“One of the most difficult visits for me was a lady who was seven months pregnant. I had to tell her that she and her baby had been exposed,” says Richardson, still shaken by the memory. “Because of the timing, she knew that meant the father of the child was infected. I held her hand and I cried with her that day. Thankfully, she tested negative and I followed up to find out that the baby was OK as well, but that was very tough.”
Helping People Help Their Partners
Edelman, an assistant professor at the Yale School of Medicine who treats people with HIV, has gone out into the community with Richardson on several occasions to better understand the intimate struggles of people whose lives have been changed by the virus. That knowledge, along with the experiences of physicians and case workers, informs her research.
“For the study we interviewed 24 men who have sex with men (MSM) who had been living with AIDS for an average of 12 years, in addition to each of the individuals trained to conduct partner notification in Connecticut, and case managers who work closely with people living with HIV,” Edelman says. Nearly two thirds of the 50,000 people newly infected with HIV each year are MSM, according to the Centers for Disease Control and Prevention.
The team’s findings were reported in the article “Opportunities for Improving Partner Notification for HIV: Results from a Community-Based Participatory Research Study,” published in the journal AIDS Behavior in January 2014. The interviews and focus groups showed that MSM were sometimes poorly understood by their providers and stressed by the emotional weight of living with HIV/AIDS. Three key issues were highlighted by the research:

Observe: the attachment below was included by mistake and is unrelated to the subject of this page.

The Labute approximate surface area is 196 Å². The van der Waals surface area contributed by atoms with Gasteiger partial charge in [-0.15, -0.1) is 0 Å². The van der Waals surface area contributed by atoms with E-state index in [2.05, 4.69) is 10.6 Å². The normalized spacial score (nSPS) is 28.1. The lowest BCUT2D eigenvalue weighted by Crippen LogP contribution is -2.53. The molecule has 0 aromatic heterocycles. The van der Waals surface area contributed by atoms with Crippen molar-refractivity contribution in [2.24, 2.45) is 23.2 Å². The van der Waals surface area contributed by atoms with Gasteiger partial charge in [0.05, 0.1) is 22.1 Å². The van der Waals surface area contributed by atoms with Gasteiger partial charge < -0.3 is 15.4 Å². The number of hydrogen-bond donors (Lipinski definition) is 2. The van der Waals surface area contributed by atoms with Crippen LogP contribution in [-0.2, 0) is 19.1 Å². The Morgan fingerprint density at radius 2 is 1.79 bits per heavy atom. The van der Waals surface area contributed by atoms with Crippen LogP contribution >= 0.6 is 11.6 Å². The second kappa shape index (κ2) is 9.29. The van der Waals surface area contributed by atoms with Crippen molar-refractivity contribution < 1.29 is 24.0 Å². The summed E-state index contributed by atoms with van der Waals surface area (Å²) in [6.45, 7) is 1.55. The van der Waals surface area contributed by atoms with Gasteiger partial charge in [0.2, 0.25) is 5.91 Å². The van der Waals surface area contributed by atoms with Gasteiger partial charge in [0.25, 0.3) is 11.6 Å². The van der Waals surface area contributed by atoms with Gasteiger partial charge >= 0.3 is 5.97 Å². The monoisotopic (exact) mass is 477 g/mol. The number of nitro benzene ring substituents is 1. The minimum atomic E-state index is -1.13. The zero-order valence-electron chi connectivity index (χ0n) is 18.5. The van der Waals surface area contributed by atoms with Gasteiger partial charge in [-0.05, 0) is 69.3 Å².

l. The hurt behind risky behavior. The MSM study participants explained that the stigma, loneliness and isolation they felt after disclosing their HIV/AIDS status often led to depression, increased substance abuse, and risky sexual behavior.
Yet, providers were more likely to attribute risky behavior to easy access to sexual partners through the Internet and men being naturally promiscuous.
2. How shame impacts notification. Providers showed greater insight into the pressures that might prevent men from disclosing their HIV/AIDS status. Both the MSM clients and the physicians reported that a fear of being alone and a lack of self-acceptance played a large role in the decision to keep partners in the dark. Some MSM, though, felt they had a strong moral obligation to let their partners know.
“[The patient] could be a man who has sex with men that’s married and doesn’t want their wife to find out. It could be many different scenarios ... we’re constantly challenged with whatever the person may be going through,” a provider said.
3. Trust and communication are a partial solution. Providers, case managers and study participants agreed that greater trust among all parties would lead to increased partner notification. The men explained that it would be easier to disclose their behavior to providers they had seen several times who seemed to care about them and listen to them without judgment.
Providers also needed to more clearly communicate that an anonymous partner-notification program was available through the state health department.
“Partner notification is critical to stopping the spread of this epidemic,” Edelman says. “We need to use these programs because people still don’t feel comfortable talking to their partners about HIV.”